Fri, Jul 12, 2019 - Page 2 News List

EPA defends pollutant standards

EXPECTATION VS REALITY:Groups called on the agency to follow WHO standards for PM2.5, but Hsieh Ping-hui said that its current goal is proving hard enough to reach

By Lin Chia-nan  /  Staff reporter

Department of Air Quality Protection and Noise Control Deputy Director-General Hsieh Ping-hui speaks at a news conference in Taipei yesterday.

Photo: Liu Li-ren, Taipei Times

The Environmental Protection Administration (EPA) yesterday defended its plan to tighten concentration standards for several air pollutants, saying it did not change those governing PM2.5 — particulate matter measuring 2.5 micrometers or smaller — because of feasibility concerns.

The agency in May announced draft amendments to the Standards of Air Quality (空氣品質標準) and held three public hearings in Kaohsiung, Taipei and Taichung to gather opinions.

The new benchmarks were proposed to further improve the nation’s air quality after major amendments to the Air Pollution Control Act (空氣污染防制法) were promulgated in August last year, Department of Air Quality Protection and Noise Control Deputy Director-General Hsieh Ping-hui (謝炳輝) told a news conference in Taipei.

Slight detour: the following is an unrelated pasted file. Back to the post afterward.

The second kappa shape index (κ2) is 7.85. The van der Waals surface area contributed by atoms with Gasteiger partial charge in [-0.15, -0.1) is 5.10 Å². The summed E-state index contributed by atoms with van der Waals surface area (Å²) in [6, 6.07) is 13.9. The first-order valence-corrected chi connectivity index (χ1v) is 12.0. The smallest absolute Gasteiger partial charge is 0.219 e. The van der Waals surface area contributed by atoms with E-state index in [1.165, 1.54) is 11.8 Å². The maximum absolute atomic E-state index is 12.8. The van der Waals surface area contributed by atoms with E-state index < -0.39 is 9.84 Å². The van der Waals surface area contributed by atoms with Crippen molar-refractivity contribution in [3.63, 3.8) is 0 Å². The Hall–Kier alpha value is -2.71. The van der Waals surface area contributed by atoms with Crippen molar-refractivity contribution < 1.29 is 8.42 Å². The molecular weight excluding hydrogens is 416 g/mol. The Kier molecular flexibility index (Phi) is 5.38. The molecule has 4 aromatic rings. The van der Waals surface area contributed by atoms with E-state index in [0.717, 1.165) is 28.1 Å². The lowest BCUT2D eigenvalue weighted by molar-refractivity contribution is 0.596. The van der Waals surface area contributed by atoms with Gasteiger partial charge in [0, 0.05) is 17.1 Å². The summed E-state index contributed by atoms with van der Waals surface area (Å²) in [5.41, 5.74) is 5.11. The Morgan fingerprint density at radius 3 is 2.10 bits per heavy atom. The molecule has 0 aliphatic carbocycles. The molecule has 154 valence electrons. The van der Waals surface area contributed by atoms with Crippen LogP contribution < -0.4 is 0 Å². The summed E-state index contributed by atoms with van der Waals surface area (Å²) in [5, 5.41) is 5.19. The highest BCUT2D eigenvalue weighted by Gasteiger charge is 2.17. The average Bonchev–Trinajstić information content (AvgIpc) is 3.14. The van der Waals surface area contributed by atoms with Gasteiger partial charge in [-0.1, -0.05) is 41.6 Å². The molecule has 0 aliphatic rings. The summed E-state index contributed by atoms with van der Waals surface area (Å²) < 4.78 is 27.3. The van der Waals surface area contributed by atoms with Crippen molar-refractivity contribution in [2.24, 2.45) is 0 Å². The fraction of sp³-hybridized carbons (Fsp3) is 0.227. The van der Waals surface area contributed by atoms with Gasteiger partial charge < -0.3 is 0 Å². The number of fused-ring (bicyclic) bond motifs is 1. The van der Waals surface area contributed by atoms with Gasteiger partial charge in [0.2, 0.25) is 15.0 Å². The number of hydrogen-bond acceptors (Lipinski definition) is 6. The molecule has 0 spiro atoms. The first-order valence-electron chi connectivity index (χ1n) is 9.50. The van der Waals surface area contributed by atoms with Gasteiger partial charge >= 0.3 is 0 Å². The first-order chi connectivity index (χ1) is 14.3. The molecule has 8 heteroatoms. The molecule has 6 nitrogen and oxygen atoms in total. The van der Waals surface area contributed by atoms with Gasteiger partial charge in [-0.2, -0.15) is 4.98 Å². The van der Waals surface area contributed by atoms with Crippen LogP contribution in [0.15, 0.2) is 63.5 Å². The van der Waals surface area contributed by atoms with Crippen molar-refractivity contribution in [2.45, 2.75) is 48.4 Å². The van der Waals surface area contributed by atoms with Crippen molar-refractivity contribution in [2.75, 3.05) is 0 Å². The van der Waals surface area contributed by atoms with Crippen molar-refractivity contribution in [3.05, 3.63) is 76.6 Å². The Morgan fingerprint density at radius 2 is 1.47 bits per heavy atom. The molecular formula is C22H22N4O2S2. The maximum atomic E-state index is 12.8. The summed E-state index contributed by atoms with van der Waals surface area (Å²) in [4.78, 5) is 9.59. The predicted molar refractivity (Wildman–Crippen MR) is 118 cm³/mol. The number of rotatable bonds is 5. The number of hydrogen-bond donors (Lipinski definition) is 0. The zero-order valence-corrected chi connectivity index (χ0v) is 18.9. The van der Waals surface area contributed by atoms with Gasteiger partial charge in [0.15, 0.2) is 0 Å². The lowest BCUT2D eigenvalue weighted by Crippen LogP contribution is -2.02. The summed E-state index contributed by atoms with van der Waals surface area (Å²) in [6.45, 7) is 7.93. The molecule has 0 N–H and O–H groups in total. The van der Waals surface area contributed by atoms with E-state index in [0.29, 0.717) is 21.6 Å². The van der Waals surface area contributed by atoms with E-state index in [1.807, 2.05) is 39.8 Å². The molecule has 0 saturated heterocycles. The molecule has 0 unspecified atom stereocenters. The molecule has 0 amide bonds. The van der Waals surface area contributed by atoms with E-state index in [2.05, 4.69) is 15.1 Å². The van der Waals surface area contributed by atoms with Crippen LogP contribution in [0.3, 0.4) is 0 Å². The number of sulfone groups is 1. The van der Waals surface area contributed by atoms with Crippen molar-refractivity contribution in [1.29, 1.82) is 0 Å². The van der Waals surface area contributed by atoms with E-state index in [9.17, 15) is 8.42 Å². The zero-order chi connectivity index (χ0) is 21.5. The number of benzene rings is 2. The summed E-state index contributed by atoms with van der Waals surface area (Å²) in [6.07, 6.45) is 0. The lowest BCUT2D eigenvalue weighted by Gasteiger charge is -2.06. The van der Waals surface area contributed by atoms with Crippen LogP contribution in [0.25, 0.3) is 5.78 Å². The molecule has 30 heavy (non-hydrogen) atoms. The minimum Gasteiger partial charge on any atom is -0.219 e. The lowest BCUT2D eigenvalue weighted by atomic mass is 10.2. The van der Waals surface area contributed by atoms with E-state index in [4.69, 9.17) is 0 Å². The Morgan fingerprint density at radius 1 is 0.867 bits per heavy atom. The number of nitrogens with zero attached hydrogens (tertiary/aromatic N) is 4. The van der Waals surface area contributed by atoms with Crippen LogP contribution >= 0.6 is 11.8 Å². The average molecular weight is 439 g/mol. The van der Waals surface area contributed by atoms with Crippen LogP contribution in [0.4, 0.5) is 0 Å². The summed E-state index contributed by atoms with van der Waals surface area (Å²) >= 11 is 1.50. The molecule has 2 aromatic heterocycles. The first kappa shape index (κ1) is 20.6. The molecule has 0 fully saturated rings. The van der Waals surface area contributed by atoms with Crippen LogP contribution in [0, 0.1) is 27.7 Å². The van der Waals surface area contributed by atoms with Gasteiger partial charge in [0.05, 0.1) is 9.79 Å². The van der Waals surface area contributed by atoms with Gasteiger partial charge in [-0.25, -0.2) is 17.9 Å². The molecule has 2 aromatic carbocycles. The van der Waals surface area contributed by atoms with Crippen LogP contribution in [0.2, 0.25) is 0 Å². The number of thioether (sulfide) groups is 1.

The daily average PM10 concentration standard would be tightened from 125 micrograms per cubic meter (mcg/m3) to 100mcg/m3, while the yearly concentration standard would be changed from 65mcg/m3 to 50mcg/m3, the agency said.

The standard for regulating the hourly average concentration of sulfur dioxide would be tightened from 0.25 parts per million (ppm) to 0.075ppm, while the yearly average would be changed from 0.03ppm to 0.02ppm, it said.

The hourly standard for nitrogen dioxide levels would be tightened from 0.1ppm to 0.25ppm, and the yearly average from 0.05ppm to 0.03ppm, the agency said.

Its existing standard for lead is a monthly average of 1mcg/m3, which would be lowered to a three-month average of 0.15mcg/m3, it said.

The PM2.5 standards — a yearly average of 15mcg/m3 and a daily average of 35mcg/m3 — would remain the same, it said.

The agency should follow WHO standards and set the yearly average concentration of PM2.5 at 10mcg/m3, Air Clean Taiwan chairman Yeh Guang-perng (葉光芃) said on Wednesday.

The agency should also establish standards for dioxin and heavy metals that pose carcinogenic risks to humans, Hsu Hsin-hsin (許欣欣), a member of the Taichung branch of the Homemakers’ United Foundation, said on the same day.

The EPA understands the expectation for better air quality, but tends to adopt more practical goals, especially as meeting its current goals is already challenging, Hsieh said yesterday.

Last year, the yearly average concentration of PM2.5 was 17.5mcg/m3, which was better than previous years, but has not yet reached the agency’s goal of 15mcg/m3, he said.

After the new standards come into effect later this year, local municipalities would be required to submit air pollution control plans over a four-year period, Hsieh added.

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